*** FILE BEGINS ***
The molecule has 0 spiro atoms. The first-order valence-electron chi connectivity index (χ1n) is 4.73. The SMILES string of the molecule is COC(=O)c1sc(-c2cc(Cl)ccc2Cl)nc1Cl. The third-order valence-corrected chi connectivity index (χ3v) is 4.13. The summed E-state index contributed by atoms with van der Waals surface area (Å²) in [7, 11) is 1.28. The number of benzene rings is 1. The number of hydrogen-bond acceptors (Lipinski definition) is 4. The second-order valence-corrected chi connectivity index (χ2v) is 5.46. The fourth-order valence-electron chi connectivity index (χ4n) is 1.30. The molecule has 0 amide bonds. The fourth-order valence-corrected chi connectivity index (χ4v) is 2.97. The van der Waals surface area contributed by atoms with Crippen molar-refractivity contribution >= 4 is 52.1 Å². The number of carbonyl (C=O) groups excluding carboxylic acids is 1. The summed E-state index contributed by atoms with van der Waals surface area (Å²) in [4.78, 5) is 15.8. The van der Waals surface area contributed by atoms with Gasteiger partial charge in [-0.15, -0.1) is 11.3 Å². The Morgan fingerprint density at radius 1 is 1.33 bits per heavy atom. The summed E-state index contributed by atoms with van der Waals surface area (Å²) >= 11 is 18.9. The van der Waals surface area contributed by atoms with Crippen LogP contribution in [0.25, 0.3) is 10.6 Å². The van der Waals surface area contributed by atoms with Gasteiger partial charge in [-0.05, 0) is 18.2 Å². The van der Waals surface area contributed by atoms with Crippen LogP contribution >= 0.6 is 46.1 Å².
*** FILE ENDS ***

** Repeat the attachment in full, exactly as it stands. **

The molecule has 0 spiro atoms. The first-order valence-electron chi connectivity index (χ1n) is 4.73. The SMILES string of the molecule is COC(=O)c1sc(-c2cc(Cl)ccc2Cl)nc1Cl. The third-order valence-corrected chi connectivity index (χ3v) is 4.13. The summed E-state index contributed by atoms with van der Waals surface area (Å²) in [7, 11) is 1.28. The number of benzene rings is 1. The number of hydrogen-bond acceptors (Lipinski definition) is 4. The second-order valence-corrected chi connectivity index (χ2v) is 5.46. The fourth-order valence-electron chi connectivity index (χ4n) is 1.30. The molecule has 0 amide bonds. The fourth-order valence-corrected chi connectivity index (χ4v) is 2.97. The van der Waals surface area contributed by atoms with Crippen molar-refractivity contribution >= 4 is 52.1 Å². The number of carbonyl (C=O) groups excluding carboxylic acids is 1. The summed E-state index contributed by atoms with van der Waals surface area (Å²) in [4.78, 5) is 15.8. The van der Waals surface area contributed by atoms with Gasteiger partial charge in [-0.15, -0.1) is 11.3 Å². The Morgan fingerprint density at radius 1 is 1.33 bits per heavy atom. The summed E-state index contributed by atoms with van der Waals surface area (Å²) >= 11 is 18.9. The van der Waals surface area contributed by atoms with Crippen LogP contribution in [0.25, 0.3) is 10.6 Å². The van der Waals surface area contributed by atoms with Gasteiger partial charge in [-0.05, 0) is 18.2 Å². The van der Waals surface area contributed by atoms with Crippen LogP contribution >= 0.6 is 46.1 Å².